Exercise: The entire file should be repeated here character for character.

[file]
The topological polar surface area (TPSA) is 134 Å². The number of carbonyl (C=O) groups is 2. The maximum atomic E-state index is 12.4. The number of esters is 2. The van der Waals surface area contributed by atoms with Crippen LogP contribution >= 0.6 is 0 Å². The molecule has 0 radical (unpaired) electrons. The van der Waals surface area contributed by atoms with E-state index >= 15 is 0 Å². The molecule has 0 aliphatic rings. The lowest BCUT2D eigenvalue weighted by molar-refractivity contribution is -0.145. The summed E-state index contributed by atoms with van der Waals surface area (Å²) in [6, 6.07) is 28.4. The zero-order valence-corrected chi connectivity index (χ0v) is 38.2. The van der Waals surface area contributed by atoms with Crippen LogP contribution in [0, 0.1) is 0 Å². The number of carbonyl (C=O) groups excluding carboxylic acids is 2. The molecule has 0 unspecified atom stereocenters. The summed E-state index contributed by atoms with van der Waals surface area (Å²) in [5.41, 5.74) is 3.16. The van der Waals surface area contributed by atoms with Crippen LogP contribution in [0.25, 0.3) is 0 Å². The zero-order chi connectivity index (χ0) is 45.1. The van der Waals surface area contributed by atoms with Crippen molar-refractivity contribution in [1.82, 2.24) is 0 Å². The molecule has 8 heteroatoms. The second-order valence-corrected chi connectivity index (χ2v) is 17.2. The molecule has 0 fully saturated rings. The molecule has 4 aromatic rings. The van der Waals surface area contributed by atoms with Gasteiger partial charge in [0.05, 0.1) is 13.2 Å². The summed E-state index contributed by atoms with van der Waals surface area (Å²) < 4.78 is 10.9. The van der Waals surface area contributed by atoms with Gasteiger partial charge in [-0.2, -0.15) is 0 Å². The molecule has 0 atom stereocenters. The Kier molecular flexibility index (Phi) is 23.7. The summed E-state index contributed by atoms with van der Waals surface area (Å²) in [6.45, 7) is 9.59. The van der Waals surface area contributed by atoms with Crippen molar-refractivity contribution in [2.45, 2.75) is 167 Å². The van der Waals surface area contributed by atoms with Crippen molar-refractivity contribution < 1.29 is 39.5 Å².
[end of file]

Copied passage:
The topological polar surface area (TPSA) is 134 Å². The number of carbonyl (C=O) groups is 2. The maximum atomic E-state index is 12.4. The number of esters is 2. The van der Waals surface area contributed by atoms with Crippen LogP contribution >= 0.6 is 0 Å². The molecule has 0 radical (unpaired) electrons. The van der Waals surface area contributed by atoms with E-state index >= 15 is 0 Å². The molecule has 0 aliphatic rings. The lowest BCUT2D eigenvalue weighted by molar-refractivity contribution is -0.145. The summed E-state index contributed by atoms with van der Waals surface area (Å²) in [6, 6.07) is 28.4. The zero-order valence-corrected chi connectivity index (χ0v) is 38.2. The van der Waals surface area contributed by atoms with Crippen LogP contribution in [0, 0.1) is 0 Å². The number of carbonyl (C=O) groups excluding carboxylic acids is 2. The molecule has 0 unspecified atom stereocenters. The summed E-state index contributed by atoms with van der Waals surface area (Å²) in [5.41, 5.74) is 3.16. The van der Waals surface area contributed by atoms with Crippen LogP contribution in [0.25, 0.3) is 0 Å². The zero-order chi connectivity index (χ0) is 45.1. The van der Waals surface area contributed by atoms with Crippen molar-refractivity contribution in [1.82, 2.24) is 0 Å². The molecule has 8 heteroatoms. The second-order valence-corrected chi connectivity index (χ2v) is 17.2. The molecule has 0 fully saturated rings. The molecule has 4 aromatic rings. The van der Waals surface area contributed by atoms with Gasteiger partial charge in [0.05, 0.1) is 13.2 Å². The summed E-state index contributed by atoms with van der Waals surface area (Å²) < 4.78 is 10.9. The van der Waals surface area contributed by atoms with Gasteiger partial charge in [-0.2, -0.15) is 0 Å². The molecule has 0 atom stereocenters. The Kier molecular flexibility index (Phi) is 23.7. The summed E-state index contributed by atoms with van der Waals surface area (Å²) in [6.45, 7) is 9.59. The van der Waals surface area contributed by atoms with Crippen molar-refractivity contribution in [2.45, 2.75) is 167 Å². The van der Waals surface area contributed by atoms with Crippen molar-refractivity contribution < 1.29 is 39.5 Å².